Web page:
Carlos Pelligrini and Lago Ibera
One of the eco-tourist activities on the Lago Ibera is to search the floating islands for wildlife.
We spent our last day in the Esteros del Ibera region in a small, dusty town called Carlos Pelligrini, about an hour and a half northeast along a dirt road from the Rincon de Socorro. This very humble village is on the shore of Lago Ibera, the largest water body in the whole of the Esteros del Ibera provincial reserve. We were told the town has about 900 residents, and we met five of them. The first three were the ladies who worked at the EcoPosadas Lodge where we had booked a room. The fourth, Roberto, was our good-humored guide who took us on a boat tour of Lago Ibera, and the fifth was Manuel in whose Nissan pickup truck we spent four bone-rattling hours traveling from the Eco Lodge to the city of Posadas on the Rio Parana in Misiones province. Our stay at the lodge was short; the highlight was a late afternoon cruise in Roberto’s sturdy motor boat to ply the smooth, almost horizonless expanse of the surface of this immense shallow lake. We crossed to one side of the lake to explore the esteros, floating islands of green vegetation are inhabited by many varieties of birds, most notable the screamer, as well as capybaras and the sinister-looking cayman, a small version of the alligator. Roberto kept us entertained with his humorous play on his Spanish language while we marveled at the immensity of the space we were in as well as the diversity of life it holds. It is encouraging that the consciousness of the importance of wild places like this is shared by both the local people and the government; perhaps it bodes well for all the natural areas of this country.
A walkway at the EcoPosadas Lodge where we stayed extends into the wetlands.
Another type of man-made "water effect" at the Eco Posadas Lodge that we couldn't resist making use of in the 90 degree heat.
Shelley and Bryna prepare for our evening boat tour of Lago Ibera with our guide Roberto.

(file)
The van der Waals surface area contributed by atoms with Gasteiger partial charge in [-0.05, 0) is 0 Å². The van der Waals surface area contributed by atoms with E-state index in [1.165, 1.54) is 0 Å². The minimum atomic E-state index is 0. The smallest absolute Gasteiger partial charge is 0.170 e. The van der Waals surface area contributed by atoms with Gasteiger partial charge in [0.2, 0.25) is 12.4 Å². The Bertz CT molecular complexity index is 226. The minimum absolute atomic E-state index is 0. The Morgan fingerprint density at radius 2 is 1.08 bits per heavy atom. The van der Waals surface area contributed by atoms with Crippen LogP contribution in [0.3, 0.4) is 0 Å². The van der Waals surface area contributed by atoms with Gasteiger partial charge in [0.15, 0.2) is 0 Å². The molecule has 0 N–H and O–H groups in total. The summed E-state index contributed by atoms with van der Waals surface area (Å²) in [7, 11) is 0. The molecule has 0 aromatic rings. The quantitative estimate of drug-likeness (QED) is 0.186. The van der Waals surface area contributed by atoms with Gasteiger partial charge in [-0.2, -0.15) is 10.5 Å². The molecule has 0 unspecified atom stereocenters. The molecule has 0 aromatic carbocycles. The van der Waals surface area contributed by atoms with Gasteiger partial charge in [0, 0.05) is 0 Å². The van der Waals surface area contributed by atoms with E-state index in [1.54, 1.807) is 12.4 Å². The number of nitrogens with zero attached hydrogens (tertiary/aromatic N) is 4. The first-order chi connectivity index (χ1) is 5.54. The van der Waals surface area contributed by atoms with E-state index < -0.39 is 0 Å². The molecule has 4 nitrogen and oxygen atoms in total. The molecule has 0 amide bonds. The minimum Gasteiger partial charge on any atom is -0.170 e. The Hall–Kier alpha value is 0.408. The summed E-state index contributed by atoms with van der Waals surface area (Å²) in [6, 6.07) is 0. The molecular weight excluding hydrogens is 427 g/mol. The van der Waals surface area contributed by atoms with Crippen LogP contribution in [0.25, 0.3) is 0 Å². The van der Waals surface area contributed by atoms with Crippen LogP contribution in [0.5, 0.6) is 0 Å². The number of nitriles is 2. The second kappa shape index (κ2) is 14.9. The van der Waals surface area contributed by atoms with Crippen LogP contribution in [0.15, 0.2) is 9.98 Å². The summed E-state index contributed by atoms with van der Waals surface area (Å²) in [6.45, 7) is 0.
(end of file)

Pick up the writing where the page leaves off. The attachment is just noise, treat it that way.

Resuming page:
The vast horizon at Lago Ibera where the sky meets the water
Another eco-tour on the lake. Most of the tourists were Argentines - they bring in needed income for the locals and also learn the value of this unique ecosystem.
One of the first residents that we saw on the floating islands in Lago Ibera was this Crested Screamer. Because of their size, about as big as a turkey, and very loud screech, they were not hard to miss.
Floating on his solitary island was this Capybera.
The most interesting inhabitants of the floating islands are the Caymans, smaller relatives to the alligator.
Roberto, our boat pilot, liked to bring us up close to the action. This type of cayman is what the locals call a Yacare' Negro.
Blooming water hyacinth added to the magic and beauty of the place.
Another view of the mystical Lago Ibera
The sun sets on our final adventure in Esteros del Ibera.
Keywords: Argentina, Carlos Pelligrini, Corrientes Provence, Esteros de Ibera, Lago Ibera, South America, animals, conservation, nature, wildlife
No comments posted.
Recent PostsThe Colorful and Sometimes Tragic World of Haw Par Villa Pandemic Life Through A Pinhole Isla Grande And The Aquamarine Blues Cartagena de Indias, Queen of the Caribbean Coast Carnaval de Barranquilla Through The Looking Glass and Back Again Through The Looking Glass All Along The Watch Towers The Stones That Remain Under Ben Bulben, a homage to William Butler Yeats